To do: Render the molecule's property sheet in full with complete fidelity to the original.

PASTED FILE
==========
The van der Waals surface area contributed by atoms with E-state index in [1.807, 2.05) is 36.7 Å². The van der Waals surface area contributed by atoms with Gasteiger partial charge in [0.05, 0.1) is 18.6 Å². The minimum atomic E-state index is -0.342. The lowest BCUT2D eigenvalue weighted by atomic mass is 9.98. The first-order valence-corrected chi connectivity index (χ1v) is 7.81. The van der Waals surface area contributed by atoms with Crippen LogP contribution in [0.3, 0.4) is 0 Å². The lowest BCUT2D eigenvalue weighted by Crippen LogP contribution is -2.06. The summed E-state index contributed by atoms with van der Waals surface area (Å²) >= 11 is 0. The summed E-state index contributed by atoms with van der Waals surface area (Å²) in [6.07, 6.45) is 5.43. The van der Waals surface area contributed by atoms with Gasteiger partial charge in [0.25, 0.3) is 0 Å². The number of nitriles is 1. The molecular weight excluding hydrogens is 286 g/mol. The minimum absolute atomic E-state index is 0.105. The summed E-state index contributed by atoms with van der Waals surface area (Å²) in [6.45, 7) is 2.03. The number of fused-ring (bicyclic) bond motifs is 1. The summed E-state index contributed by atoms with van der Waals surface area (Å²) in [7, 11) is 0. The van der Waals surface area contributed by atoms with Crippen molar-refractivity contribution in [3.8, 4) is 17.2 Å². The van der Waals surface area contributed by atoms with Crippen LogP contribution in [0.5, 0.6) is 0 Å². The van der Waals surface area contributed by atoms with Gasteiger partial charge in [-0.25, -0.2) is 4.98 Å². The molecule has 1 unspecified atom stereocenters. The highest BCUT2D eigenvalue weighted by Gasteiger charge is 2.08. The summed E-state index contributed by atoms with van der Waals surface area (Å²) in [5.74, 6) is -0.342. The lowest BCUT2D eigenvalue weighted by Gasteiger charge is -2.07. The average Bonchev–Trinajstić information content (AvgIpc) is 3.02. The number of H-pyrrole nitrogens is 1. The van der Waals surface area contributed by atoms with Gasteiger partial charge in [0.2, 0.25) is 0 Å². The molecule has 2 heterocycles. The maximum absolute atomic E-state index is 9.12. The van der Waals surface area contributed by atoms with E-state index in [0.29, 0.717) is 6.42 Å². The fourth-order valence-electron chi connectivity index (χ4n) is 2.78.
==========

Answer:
The van der Waals surface area contributed by atoms with E-state index in [1.807, 2.05) is 36.7 Å². The van der Waals surface area contributed by atoms with Gasteiger partial charge in [0.05, 0.1) is 18.6 Å². The minimum atomic E-state index is -0.342. The lowest BCUT2D eigenvalue weighted by atomic mass is 9.98. The first-order valence-corrected chi connectivity index (χ1v) is 7.81. The van der Waals surface area contributed by atoms with Crippen LogP contribution in [0.3, 0.4) is 0 Å². The lowest BCUT2D eigenvalue weighted by Crippen LogP contribution is -2.06. The summed E-state index contributed by atoms with van der Waals surface area (Å²) >= 11 is 0. The summed E-state index contributed by atoms with van der Waals surface area (Å²) in [6.07, 6.45) is 5.43. The van der Waals surface area contributed by atoms with Gasteiger partial charge in [0.25, 0.3) is 0 Å². The number of nitriles is 1. The molecular weight excluding hydrogens is 286 g/mol. The minimum absolute atomic E-state index is 0.105. The summed E-state index contributed by atoms with van der Waals surface area (Å²) in [6.45, 7) is 2.03. The number of fused-ring (bicyclic) bond motifs is 1. The summed E-state index contributed by atoms with van der Waals surface area (Å²) in [7, 11) is 0. The van der Waals surface area contributed by atoms with Crippen molar-refractivity contribution in [3.8, 4) is 17.2 Å². The van der Waals surface area contributed by atoms with Crippen LogP contribution in [0.5, 0.6) is 0 Å². The van der Waals surface area contributed by atoms with Gasteiger partial charge in [-0.25, -0.2) is 4.98 Å². The molecule has 1 unspecified atom stereocenters. The highest BCUT2D eigenvalue weighted by Gasteiger charge is 2.08. The summed E-state index contributed by atoms with van der Waals surface area (Å²) in [5.74, 6) is -0.342. The lowest BCUT2D eigenvalue weighted by Gasteiger charge is -2.07. The average Bonchev–Trinajstić information content (AvgIpc) is 3.02. The number of H-pyrrole nitrogens is 1. The van der Waals surface area contributed by atoms with Gasteiger partial charge in [0.2, 0.25) is 0 Å². The molecule has 2 heterocycles. The maximum absolute atomic E-state index is 9.12. The van der Waals surface area contributed by atoms with E-state index in [0.29, 0.717) is 6.42 Å². The fourth-order valence-electron chi connectivity index (χ4n) is 2.78.